In 2015, Sandy’s husband, then 45, suffered two strokes. The result left him both disabled and unable to work. One of the many effects from these two strokes was a condition known as Pseudobulbar Affect.

Pseudobulbar Affect is a condition, according to pbainfo.org, that causes uncontrollable crying and/or laughing that happens suddenly and frequently. It can happen in people with a brain injury or certain neurological conditions. A person having a PBA crying spell may cry when they don’t feel sad or when they only feel a little bit sad. Someone having a PBA laughing spell may laugh when they don’t feel amused or when they only feel a little bit amused.

For many who suffer daily from Pseudobulbar Affect, relief has come with the advancement of medications that provide a renewed sense of normalcy to their lives. Yet sadly, as we hear time and again, it’s the cost of treatment and these very medications, that too often, seek to stand between the patient, and getting their lives back, and for many even still, actually saving their life.

For Sandy and her family, it has left her being the only one able to work. Though they do have health insurance, it does not cover the entire cost of the medication her husband so desperately needs. For them, there is but one medication that works, and the cost is alarming. This left them at the crossroads of facing a far too common reality.

Not able to afford treatment, a conclusion was made that for Sandy’s husband, he would have to stop taking the medication. In her words, “He cannot live a half normal life without it.” The anxiety and depression that he faced every single day was beyond debilitating.

But something happened. Someone told her about Patient Services, Inc.

“PSI is 100% responsible for saving my husband’s life. The financial help they have given us for his medicine is nothing short of a miracle for us. I thank God for these men and women who are so selfless and this organization for their help.  Without them I would have to also hire someone to sit with my husband while I work if he didn’t have this medication.  Thank you PSI. You will never know the impact you are making in our lives as well as others across the country. We are forever grateful.   May God bless you all.” Sandy tells us in an email she had recently sent to us.

Overcoming The Doughnut Hole: Jerry’s Story

When Melissa’s husband Jerry was diagnosed with a brain tumor in October of 2008, their son was just 11 months old. Fortunately, Jerry did not have to undergo radiation or chemo until 5 years later when the tumor first showed signs of growth. That was 2013.

Since then, Jerry has battled severe anxiety and depression and has tried multiple medication regimens to aid in these treatments. Most recently, in 2017, his neurologist offered to try a new medication that was being used to treat anxiety and would possibly offer a bit of normalcy back to our routines and would allow him a bit more freedom that he so desperately wants.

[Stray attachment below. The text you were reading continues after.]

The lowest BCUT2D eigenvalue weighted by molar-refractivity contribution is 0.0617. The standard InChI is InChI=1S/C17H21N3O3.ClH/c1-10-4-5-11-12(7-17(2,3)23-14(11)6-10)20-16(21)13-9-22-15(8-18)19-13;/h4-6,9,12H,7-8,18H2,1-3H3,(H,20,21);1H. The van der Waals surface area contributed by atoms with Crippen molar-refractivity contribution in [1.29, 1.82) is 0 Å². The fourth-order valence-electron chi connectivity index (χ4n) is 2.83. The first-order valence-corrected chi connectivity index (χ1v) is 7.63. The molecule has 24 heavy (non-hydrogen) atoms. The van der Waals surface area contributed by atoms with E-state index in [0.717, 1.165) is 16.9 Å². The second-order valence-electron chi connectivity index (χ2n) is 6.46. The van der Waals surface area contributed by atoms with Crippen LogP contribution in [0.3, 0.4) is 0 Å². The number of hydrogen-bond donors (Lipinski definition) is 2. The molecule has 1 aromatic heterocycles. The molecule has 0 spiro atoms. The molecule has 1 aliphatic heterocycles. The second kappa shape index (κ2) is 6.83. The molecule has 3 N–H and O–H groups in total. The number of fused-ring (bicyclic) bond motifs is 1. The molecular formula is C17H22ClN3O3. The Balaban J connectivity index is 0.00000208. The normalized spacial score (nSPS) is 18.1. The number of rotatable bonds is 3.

Melissa tells us, “They were right. The medication has been a breath of fresh air. The only problem, it is extremely expensive. Medicare pays for most of it, but it causes him to reach the “doughnut hole” so quickly that we end up owing more than $400 each month for the medication that he so desperately needs. This $400 doesn’t include the other 11 medications that he takes on a daily basis.”

But again, like Sandy and her husband, Melissa found out about PSI.

“Without PSI, we never would have been able to keep up his regimen of the daily medication (twice a day) that allows him the freedoms to live outside of crushing anxiety. My son wouldn’t be able to enjoy his father in a way that he should be able to, like other children are able to spend quality time with their fathers. My husband’s original prognosis was 5 to 10 years and this year, marks 10 years. We have never focused on the prognosis, but it has always been in the back of our minds (how could it not?) and we pray each day for another good day and Jerry’s medication with the help of PSI give us those good days.”

From heartbreak to hope, we’re honored to have played a part in helping these two families find relief from the overwhelming costs of their medication.

Two Words

For the employees at PSI, these two stories represent many more of why we wake up each morning and cannot wait to get to work. We are honored to have an opportunity to come alongside those battling rare disease and chronic illnesses in a way that might bring them perhaps a sliver of hope. For it is in each of their stories, that we find strength, courage, and inspiration. And it is here, where we find in ourselves, a new hope for our own lives.

Simply put, for all those we get to work for and fight fight every single day. We have two words for you.. You matter.

If you or someone you know has been recently diagnosed with a rare disease or chronic illness, please visit our website and learn about the work of PSI. We’d also be honored to share your story.

Everybody has a story, especially a story if you have a child or a family member with a chronic illness. Your story matters and can change people’s lives.  We believe that it can change people’s minds. We need your help to continue to share your stories, and to continue to express your first amendment right. Will you join us? Take action today by clicking here.

Together, we can make a difference.